The Irish Greens are currently in coalition with the two parties that have dominated Irish politics for almost a century, Fianna Fáil and Fine Gael. By propping up the faltering establishment at this critical juncture of the climate crisis, the Greens have given up a historic opportunity to break the cycle of conservative rule and agitate for radical change.
After a number of years in the political wilderness, the Irish Green party have made a comeback. The Greens joined hands with Fianna Fáil and Fine Gael in June by signing off on a new programme for government along with both of these establishment parties.
Under its Climate Action Plan, the government has also pledged to retrofit half a million Irish homes, again by 2030, a plan for which this 2020 programme provides no timeline. The programme does nothing to take on Ireland’s climate-destructive agribusiness, including its bloated beef barons such as Larry Goodman. The EU-Mercosur free trade agreement – which many environmentalists have warned “will cancel out climate efforts” – is also unopposed.
Thread on leaving the greens:
I have left the Green Party. I doubt that’s a surprise to most people.
The reasons I have left are obvious, I joined the greens with the hope of furthering the cause of climate justice..1/
Those within Ireland’s nascent environmental movement are frustrated with what they see as the status quo’s attempt to lower the temperature of Ireland’s ecological discourse at a time when radical demands are hotting up globally. As a result, many environmentalists – including the highly influential Saoirse McHugh – have left the party following a recent leadership election. To them, the Irish Greens have become enablers of neoliberalism, and the corporate interests that continue pushing the planet further towards the brink.
FYI – I’ve also left the Greens. The PFG debates showed me that while I might only have associated with the younger, radical members, there’s a seedy underbelly of middle class older centrists who care more about cycle lanes than young people having a place to live.
June was not the first time that the Irish Greens have cut a deal with the Irish establishment. It was the Green party that acted as Fianna Fáil’s accomplice in austerity following the 2008 financial crash. As we enter a similar chapter of economic turbulence, many Irish people are justified in thinking history appears about to repeat itself.
The eagerness with which the Greens have prostrated themselves at the feet of Ireland’s duopoly proves beyond doubt, that they are less defenders of the planet than of their own power. Despite having only twelve TDs, the Greens now hold three of the top cabinet briefs, with party leader Eamon Ryan and his deputy Catherine Martin each taking on a ministerial portfolio. To put that into perspective, Fianna Fáil holds seven cabinet positions, despite having won over three times more Dáil seats (38) than the Greens in the February general election.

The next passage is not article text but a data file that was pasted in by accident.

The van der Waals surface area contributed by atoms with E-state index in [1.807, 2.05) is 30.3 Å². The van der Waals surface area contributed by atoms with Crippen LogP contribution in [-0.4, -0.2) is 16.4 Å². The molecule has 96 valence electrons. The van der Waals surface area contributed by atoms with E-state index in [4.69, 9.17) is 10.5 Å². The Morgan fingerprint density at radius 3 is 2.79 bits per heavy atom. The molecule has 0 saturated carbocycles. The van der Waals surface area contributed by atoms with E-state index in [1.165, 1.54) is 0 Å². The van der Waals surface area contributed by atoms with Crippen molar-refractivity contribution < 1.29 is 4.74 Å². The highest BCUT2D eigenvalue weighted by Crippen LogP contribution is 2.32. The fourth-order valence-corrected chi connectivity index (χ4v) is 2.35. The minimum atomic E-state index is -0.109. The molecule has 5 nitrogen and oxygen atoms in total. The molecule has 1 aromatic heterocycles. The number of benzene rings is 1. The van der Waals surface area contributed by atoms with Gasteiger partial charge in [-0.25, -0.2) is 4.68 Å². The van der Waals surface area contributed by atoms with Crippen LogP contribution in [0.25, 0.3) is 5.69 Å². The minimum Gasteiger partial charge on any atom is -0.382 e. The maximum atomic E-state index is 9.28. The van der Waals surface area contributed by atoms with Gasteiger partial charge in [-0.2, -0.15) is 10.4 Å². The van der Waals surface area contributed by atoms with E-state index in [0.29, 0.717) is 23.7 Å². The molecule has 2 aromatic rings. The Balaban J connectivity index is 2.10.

To many, the Greens’ recent capitulation was predictable.Due to the party leadership’s lack of any class analysis, the Greens have long sought to place the burden of climate change on the shoulders of individuals, the poor, and people generally constrained by social conditions, rather than the big corporations that create and profit from those conditions.
Take the government’s new Waste Action Plan, launched recently by the Greens after years of campaigning from party activists. Although incentivising the reuse of plastic bottles and disincentivising the use of single-use plastics is laudable, much of the plan will disproportionately affect the working class.
For example, the plan bans “buy one, get one free” deals on food and seeks to impose levies on “fast fashion”. Yet what the middle class regard as fast fashion, the working class may view as affordable essentials.
This kind of class bias is not new from the Greens, whose long-held support for the carbon tax has invited contempt from working-class communities in Ireland.
There is a clear parallel to be drawn here between the Irish Greens and Extinction Rebellion, whose recent disavowal of socialism suggested an unwillingness to confront the ideological engine of the climate crisis: capitalism.
The environmental movement in Ireland is pushing for system change, for policies that will guarantee a clean break with the market-led growth models that are destroying our planet.
By pulling rank with Ireland’s ruling parties, the Green party has betrayed its own movement. As a result of this sell-out, the party may soon find itself closer to extinction than the planet itself.
Patrick O’Donoghue is a working-class freelance journalist based in Dublin.